Exceptional Thinking is Within Everyone’s Reach
Eliot writes that exceptional thinking is within everyone’s reach:
The good news: Research and experimentation have proven that this kind of exceptional thinking is within everyone’s reach. But before you can master this superstar’s mindset, you first must understand why, when people ask great performers like Franz Klammer, “What was going on in your mind?” they are inclined to answer, “Nothing.”
Don’t Question Your Abilities
Great performers trust their skills. Eliot writes:
To be sure, great performers are well trained, experienced, smart, and, in some cases, divinely talented. But the way their brains work during a performance is a lot more like a squirrel’s than like Einstein’s. Like squirrels, the best in every business do what they have learned to do without questioning their abilities — they flat out trust their skills, which is why we call this high-performance state of mind the “Trusting Mindset.” Routine access to the Trusting Mindset is what separates great performers from the rest of the pack.
Don’t Think About the Mechanics of What You’re Doing
The Training Mindset is when you analyze your performance. Exceptional performance is about simply performing. Eliot writes:
To perform exceptionally — whether it’s hitting an audience with a violin concerto, or even transplanting a heart — requires you to be in that same state of mind, empty of all doubt, without any thought about the mechanics of what you’re doing. You cannot pull up all those years of education, training, and experience in your memory as you perform — that’s the “Training” Mindset.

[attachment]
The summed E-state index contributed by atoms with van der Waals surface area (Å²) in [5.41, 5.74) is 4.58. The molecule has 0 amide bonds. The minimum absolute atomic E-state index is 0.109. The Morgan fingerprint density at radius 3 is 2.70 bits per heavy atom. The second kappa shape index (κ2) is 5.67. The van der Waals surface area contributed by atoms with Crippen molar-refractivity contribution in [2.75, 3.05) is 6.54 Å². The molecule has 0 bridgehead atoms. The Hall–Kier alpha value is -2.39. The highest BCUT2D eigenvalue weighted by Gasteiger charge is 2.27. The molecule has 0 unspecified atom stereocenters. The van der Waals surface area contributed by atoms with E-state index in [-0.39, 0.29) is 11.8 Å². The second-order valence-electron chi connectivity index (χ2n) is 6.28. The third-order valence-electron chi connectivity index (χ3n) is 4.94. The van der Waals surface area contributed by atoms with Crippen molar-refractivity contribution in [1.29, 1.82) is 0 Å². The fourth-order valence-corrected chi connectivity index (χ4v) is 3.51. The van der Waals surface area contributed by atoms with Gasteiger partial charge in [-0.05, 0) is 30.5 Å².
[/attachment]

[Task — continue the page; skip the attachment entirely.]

Let your Skills Do the Work, Not Your Head
The Trusting Mindset is about using your skills, not your head. Eliot writes:
In the Trusting Mindset, you have to let all that expertise be there instinctively. Our ability is maximized when we let our skills do the work, not our heads. As professional golfers like to say, you have to trust your swing. You just have to toss the keys — pure Trusting Mindset.
The Trusting Mindset is the Holy Grail of High-Stakes Performance
People spend too much time thinking critically and evaluating themselves. Eliot writes:
The results of putting the Trusting Mindset into play are never disappointing. Anyone who has experienced its astonishing benefits is eager to figure out how to tap back into it, making it the Holy Grail of high-stakes performance. Unfortunately, people tend to devote too much time to thinking critically and evaluating themselves. In my teaching and consulting, I have found that people get it better once they understand more about how their brains actually work under different circumstances.